MILTON, Ga. — A year after the City Council approved Matilda’s relocation to the Birmingham Crossroads area — a highly contentious issue for many residents — the venue is seeking additional variances and zoning modifications.
Matilda’s hosted its first performance in May.
The modifications include a request to allow more guests at concerts and to increase parking at the venue. Four variances are also being sought for setbacks and for the site’s parking area.
In a letter to the city, property owner Curtis Mills said the “primary subject” of the application is to include additional parking.
Mills said the city informed him a Georgia Power utility right of way area could be used for added parking, and he paid to prepare the site and lay gravel. However, he said the city later said the site could only be used for parking on the venue’s opening night.
Mills was also under the impression through conversations with the city that the businesses within the crossroads area had a shared parking agreement, and attendees could park at these businesses and walk to Matilda’s. No such agreement exists, he said.
“Owners of the other corners have made it clear that they will tow any Matilda’s attendee cars parked on their corners,” the letter from Mills said. “We do not want that. This land is available, already cleared by Georgia Power, otherwise unusable, safe and not in public view, so it should pose no adverse impact to the community in any way.”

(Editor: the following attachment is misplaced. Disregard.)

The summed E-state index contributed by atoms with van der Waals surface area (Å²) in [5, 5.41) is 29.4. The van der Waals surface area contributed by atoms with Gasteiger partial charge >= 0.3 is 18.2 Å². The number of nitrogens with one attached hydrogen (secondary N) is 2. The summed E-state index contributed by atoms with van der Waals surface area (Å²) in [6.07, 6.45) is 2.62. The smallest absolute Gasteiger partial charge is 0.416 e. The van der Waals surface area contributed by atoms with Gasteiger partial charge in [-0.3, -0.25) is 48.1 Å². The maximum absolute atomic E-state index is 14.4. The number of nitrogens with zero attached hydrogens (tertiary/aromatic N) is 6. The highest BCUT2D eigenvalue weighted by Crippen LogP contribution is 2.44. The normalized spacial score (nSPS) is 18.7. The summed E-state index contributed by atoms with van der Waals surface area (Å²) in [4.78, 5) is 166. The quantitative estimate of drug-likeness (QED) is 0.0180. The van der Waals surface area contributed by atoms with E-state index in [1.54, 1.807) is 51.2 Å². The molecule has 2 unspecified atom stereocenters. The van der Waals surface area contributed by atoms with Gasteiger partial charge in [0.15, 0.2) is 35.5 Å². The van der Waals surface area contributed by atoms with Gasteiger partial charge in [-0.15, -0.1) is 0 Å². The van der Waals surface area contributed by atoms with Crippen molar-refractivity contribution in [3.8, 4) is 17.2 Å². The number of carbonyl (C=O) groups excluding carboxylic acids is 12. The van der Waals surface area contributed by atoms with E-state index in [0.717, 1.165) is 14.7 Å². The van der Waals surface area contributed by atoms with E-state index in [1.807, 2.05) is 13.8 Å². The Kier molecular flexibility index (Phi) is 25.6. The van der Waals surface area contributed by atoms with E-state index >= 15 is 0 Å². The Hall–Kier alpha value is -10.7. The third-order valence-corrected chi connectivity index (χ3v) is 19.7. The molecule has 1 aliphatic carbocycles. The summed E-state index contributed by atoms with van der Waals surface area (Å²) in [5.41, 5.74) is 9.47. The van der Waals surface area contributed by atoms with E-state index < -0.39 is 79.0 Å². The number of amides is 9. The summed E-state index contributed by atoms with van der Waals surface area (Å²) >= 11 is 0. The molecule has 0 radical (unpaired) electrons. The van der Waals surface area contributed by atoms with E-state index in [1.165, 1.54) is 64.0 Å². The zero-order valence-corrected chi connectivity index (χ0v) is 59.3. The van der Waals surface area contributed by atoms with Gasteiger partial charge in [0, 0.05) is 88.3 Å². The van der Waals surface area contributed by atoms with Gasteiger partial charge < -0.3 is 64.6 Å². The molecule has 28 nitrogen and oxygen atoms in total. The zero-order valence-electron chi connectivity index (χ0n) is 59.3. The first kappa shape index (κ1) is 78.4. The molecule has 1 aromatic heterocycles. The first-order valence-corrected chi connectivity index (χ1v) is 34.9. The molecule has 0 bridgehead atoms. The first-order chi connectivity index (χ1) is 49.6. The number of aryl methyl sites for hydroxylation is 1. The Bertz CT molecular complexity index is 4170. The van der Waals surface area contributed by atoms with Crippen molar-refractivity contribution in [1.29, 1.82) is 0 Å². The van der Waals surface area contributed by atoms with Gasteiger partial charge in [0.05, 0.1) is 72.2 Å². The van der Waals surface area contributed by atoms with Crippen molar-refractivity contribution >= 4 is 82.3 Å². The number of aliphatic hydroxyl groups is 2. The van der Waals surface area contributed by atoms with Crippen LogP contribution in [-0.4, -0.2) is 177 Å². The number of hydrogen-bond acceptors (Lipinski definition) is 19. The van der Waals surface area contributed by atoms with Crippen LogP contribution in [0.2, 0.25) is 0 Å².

Two variances are being requested related to the venue’s parking, including the deletion of the requirement for landscaped islands in the proposed parking lot and for all parking to be in a single area. Mills said Georgia Power does not permit any construction or installation in the utility easement.
In addition to parking, the site is seeking to raise the number of allowable guests at each performance. The city capped the number of patrons permitted at each concert at 200, with two performances a year allowing up to 250. The venue is requesting to raise each of those figures by 50 attendees.
In a letter to the city, Mills said there have been no traffic or seating issues with 250 patrons at a show, and there “was adequate seating space for additional attendees.”
The four concurrent variances include a request to allow the fence along Hickory Road to be placed in the right-of-way. The venue was required to construct the fence as a condition of the relocation, and though it connects with the fence on a neighboring property, Mills said the Fulton County geographic map was incorrect and the fence has encroached on the right-of-way. In his letter, Mills said three planted trees and a sidewalk would need to be shifted in order to move the fence.
Matilda’s is also seeking to increase a rural building setback to construct a permanent bathroom facility. Mills said because the bathroom would be considered a new building, the Birmingham Overlay requirements would prohibit the bathroom from being convenient to concert attendees.
The requests were set to go to the Milton City Council on Aug. 19, but Mills has asked for a deferral to the Sept. 23 meeting.
Noise generated by concerts has been a major concern for the site’s neighbors, but the venue has complied with the noise limits set on its special-use permit.
Through an open records request obtained by Appen Media Group, Milton Police fielded seven noise complaint calls from May 25 to July 13 at Matilda’s. According to city officials, Matilda’s did not exceed its permitted 75 decibel limit at adjacent property lines when police were called to investigate noise complaints.
In response to the grievances, Milton has contracted consulting firm BWS Acoustics to perform professional acoustics testing at Matilda’s.